- A natural compound found in vegetables may hold the key to fighting aging.
- Supplementation of NMN (nicotinamide mononucleotide) can slow down the signs of aging.
- Foods such as broccoli, cabbage, cucumber, edamame and avocado contain NMN.
A team of researchers from Washington University, St. Louis has found a natural compound called NMN (nicotinamide mononucleotide) with antiaging properties. NMN is found in foods such as broccoli, cabbage, cucumber, edamame, and avocado.
‘A natural compound called NMN (nicotinamide mononucleotide) found in broccoli, cabbage and avocado reduced the signs of aging in older mice.’
AdvertisementThe researchers conducted a study on aging mice and found that the NMN slowed the physiologic decline in older mice. The research showed the older mice could have metabolism and energy levels resembling that of younger mice with supplementation of NMN.
"Since human cells rely on this same energy production process, we are hopeful this will translate into a method to help people remain healthier as they age," said Shin-ichiro Imai, Professor at Washington University, St. Louis.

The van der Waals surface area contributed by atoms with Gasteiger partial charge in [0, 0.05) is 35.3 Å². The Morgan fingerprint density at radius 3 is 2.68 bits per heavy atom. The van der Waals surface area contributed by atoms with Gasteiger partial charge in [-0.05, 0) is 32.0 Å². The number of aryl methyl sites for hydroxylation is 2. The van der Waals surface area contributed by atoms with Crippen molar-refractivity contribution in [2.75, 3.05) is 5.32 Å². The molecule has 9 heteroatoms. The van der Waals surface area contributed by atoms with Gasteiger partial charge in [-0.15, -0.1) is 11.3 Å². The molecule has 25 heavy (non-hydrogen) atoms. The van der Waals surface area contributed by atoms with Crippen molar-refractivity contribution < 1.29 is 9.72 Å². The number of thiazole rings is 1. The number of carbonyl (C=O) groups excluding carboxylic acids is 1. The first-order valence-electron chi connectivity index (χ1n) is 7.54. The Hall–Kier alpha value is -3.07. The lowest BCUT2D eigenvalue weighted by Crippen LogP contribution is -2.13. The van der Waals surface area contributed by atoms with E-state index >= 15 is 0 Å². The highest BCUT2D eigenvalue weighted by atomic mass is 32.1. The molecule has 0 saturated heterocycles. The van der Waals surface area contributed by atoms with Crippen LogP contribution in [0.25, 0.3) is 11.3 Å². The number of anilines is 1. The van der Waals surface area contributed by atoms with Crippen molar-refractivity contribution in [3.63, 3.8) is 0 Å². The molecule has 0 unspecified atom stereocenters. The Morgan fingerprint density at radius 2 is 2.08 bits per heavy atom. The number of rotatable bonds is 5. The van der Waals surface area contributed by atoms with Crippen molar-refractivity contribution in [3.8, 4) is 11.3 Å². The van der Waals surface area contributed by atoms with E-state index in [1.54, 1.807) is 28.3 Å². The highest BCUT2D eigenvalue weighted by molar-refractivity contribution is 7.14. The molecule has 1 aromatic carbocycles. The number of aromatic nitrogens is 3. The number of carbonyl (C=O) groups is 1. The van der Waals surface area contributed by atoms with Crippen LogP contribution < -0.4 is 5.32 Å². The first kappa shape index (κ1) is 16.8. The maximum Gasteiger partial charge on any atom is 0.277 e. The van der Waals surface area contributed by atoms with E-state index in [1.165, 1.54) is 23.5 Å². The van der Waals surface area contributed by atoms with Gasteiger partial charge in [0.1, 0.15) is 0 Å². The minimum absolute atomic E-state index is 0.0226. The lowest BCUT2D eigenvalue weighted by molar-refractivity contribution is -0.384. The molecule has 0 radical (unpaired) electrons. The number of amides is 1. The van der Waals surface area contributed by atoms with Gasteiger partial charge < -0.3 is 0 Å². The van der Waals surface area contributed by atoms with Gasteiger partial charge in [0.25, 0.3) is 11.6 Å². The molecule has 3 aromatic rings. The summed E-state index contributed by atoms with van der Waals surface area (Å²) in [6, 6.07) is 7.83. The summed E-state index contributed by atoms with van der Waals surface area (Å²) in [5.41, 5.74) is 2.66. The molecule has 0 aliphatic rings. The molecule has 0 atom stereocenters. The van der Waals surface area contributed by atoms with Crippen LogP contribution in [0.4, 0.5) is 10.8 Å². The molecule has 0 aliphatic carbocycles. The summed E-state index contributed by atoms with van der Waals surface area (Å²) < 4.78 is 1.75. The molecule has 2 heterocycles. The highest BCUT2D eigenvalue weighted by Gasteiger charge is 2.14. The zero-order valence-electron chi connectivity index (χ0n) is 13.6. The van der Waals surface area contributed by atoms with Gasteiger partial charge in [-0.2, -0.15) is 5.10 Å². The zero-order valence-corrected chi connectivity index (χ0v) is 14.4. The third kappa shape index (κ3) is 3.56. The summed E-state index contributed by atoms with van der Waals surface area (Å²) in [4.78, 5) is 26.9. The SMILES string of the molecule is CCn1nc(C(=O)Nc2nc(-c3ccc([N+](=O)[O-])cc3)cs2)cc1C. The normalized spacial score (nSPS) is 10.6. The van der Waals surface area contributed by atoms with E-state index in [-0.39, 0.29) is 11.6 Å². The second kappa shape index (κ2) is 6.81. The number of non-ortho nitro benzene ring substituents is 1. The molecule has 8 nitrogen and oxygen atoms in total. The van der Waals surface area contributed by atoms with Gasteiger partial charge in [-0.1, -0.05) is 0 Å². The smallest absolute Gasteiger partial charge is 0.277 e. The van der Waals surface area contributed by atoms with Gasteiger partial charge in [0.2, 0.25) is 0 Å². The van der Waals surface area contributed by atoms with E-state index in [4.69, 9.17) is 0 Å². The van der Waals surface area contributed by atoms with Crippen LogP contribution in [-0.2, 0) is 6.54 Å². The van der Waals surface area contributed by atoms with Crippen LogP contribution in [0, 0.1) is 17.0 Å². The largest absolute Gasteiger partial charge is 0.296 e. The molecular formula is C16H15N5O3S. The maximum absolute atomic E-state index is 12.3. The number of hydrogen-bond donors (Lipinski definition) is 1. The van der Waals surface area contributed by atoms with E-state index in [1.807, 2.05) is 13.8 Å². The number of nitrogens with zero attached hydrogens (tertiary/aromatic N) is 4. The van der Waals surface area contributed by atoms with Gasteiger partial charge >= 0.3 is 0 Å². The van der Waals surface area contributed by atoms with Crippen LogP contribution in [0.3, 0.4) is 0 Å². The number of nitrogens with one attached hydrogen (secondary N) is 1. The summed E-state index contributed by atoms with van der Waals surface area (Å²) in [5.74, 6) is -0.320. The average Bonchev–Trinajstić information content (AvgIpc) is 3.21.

Supplementation of NMN has long-term benefits in skeletal muscle, liver function, insulin sensitivity, bone density, eye function, immune function, body weight and physical activity levels. NMN increased energy metabolism by improving the function of mitochondria - a powerhouse of the cell.
Aging mice gained less weight even as they consumed more food. This is because NMN boosted their metabolism and generated more energy for physical activity. The researchers also found that NMN supplementation led to improved insulin sensitivity, better functioning of the retina and increased tear production.
However, the effect of NMN supplementation was not observed in young mice, probably because they are making plenty of their own NMN, said the researchers. Mice that drank NMN dissolved in water had NMN in its bloodstream in less than three minutes. NMN in the blood is converted to NAD in multiple tissues, reducing the signs of aging.
"We wanted to make sure that when we give NMN through drinking water, it actually goes into the blood circulation and into tissues," said Imai.
The study was published in the journal Cell Metabolism.
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